In June 1995, the Mercedes-Benz mid-series was given an entirely new appearance: its future-oriented new face, incorporating four elliptical headlamps, had been presented for the first time in the Mercedes-Benz coupe study car at the Geneva Motor Show in March 1993. Two years later, the dynamic front section entered series production in the W 210 E-Class models.

It was not only the face of the W 210, but also its flowing rear section reminiscent of a coupe, that ushered in an excitingly new language of form. The new E-Class was immediately awarded the renowned design prize “Roter Punkt” (red spot); over the course of its seven-year production period, the E-Class received more than seventy awards in all – above all for occupant safety, design, environmental compatibility and efficiency.

The E-Class as innovation leader
The new E-Class included over thirty technical innovations. The standard features of the W 210 included the electronic traction system (ETS), electrically operating front and rear windows, exterior temperature display, dust filter and a third brake lamp on the rear sill: these had previously either not been available at all in the E-Class or only as optional extras. The rain sensor for the windscreen wiper unit, an air quality meter for the climate control system, and the PARKTRONIC (PTS) parking aid based on ultrasound were first realized in the new E-Class. 1997 saw the addition of the driver authorization system ELCODE, operated by means of an electronic key for the doors and ignition, along with Brake Assist (BAS), which recognizes emergency braking maneuvers and automatically builds up the maximum available brake booster force as required.

The sedan is particularly impressive with its excellent drag coefficient (Cw) of 0.27 and its high standard of inherent safety, which was achieved with large deformation zones and even more effective retention systems in the interior. In the W 210, Mercedes-Benz was the world’s first brand to incorporate belt force limiters as a standard feature. Newly developed side airbags further improved lateral impact protection. The W 210 series, which superseded the successful W 124 in 1995, thus stands uncompromisingly in the tradition of the Mercedes-Benz mid-series as innovation-bearers.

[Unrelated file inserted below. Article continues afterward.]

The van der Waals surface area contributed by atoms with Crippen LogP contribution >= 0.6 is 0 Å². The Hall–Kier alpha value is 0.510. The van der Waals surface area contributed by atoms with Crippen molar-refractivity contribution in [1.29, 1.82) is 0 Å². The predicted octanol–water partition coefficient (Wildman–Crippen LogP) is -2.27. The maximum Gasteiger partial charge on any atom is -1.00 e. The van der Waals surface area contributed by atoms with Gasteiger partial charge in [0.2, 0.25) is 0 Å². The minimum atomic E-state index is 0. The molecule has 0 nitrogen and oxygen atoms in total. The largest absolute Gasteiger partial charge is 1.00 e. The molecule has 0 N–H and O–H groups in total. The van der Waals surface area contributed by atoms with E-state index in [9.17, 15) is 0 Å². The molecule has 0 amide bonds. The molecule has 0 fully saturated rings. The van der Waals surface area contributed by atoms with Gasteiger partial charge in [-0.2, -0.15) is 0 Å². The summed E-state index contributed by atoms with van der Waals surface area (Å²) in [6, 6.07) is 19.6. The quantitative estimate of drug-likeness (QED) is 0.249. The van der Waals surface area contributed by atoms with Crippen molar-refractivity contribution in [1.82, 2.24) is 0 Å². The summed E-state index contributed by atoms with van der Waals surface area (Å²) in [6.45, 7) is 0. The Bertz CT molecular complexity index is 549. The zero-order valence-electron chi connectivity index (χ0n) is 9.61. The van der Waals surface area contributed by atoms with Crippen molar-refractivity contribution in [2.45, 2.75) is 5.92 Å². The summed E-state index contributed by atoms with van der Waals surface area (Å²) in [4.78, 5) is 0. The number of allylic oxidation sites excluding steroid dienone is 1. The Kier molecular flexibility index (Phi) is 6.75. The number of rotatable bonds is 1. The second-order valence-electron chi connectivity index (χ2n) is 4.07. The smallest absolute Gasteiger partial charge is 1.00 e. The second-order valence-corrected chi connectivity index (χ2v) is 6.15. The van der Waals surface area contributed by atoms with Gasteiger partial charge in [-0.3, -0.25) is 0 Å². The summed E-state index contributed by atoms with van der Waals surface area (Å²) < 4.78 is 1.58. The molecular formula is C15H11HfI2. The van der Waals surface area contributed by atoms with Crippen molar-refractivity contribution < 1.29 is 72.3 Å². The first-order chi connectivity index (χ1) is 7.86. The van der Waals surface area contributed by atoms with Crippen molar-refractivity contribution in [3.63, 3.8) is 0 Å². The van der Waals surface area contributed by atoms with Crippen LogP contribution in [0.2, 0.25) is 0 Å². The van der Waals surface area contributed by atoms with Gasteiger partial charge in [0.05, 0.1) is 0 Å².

The mid-series as a model of success
The history of the mid-series can be traced back to the Mercedes-Benz 170 V from 1947 (W 136 series). The 180 and 190 models from the W 120 and W 121 series, which became known as the “Ponton” Mercedes, followed in 1953 before being superseded in 1961 by the W 110 “four-cylinder tailfin”. From 1968 onwards, the W 114 and W 115 series, known as the “Stroke Eight”, set their hallmark on the brand’s mid-series, and for the first time the range also included a long-wheelbase sedan and a coupe.

The next model series from the medium category was the W 123, introduced in 1976. For the first time, the Mercedes-Benz product range included a so-called T-Model (T for “touring & transport”) – a station wagon. The W 124 was finally launched on the market in 1984, and the range was extended in 1991 to include an elegant four-seater convertible. The W 124 was also the first Mercedes-Benz to bear the new “E-Class” designation following the 1993 model update.

Source: Daimler AG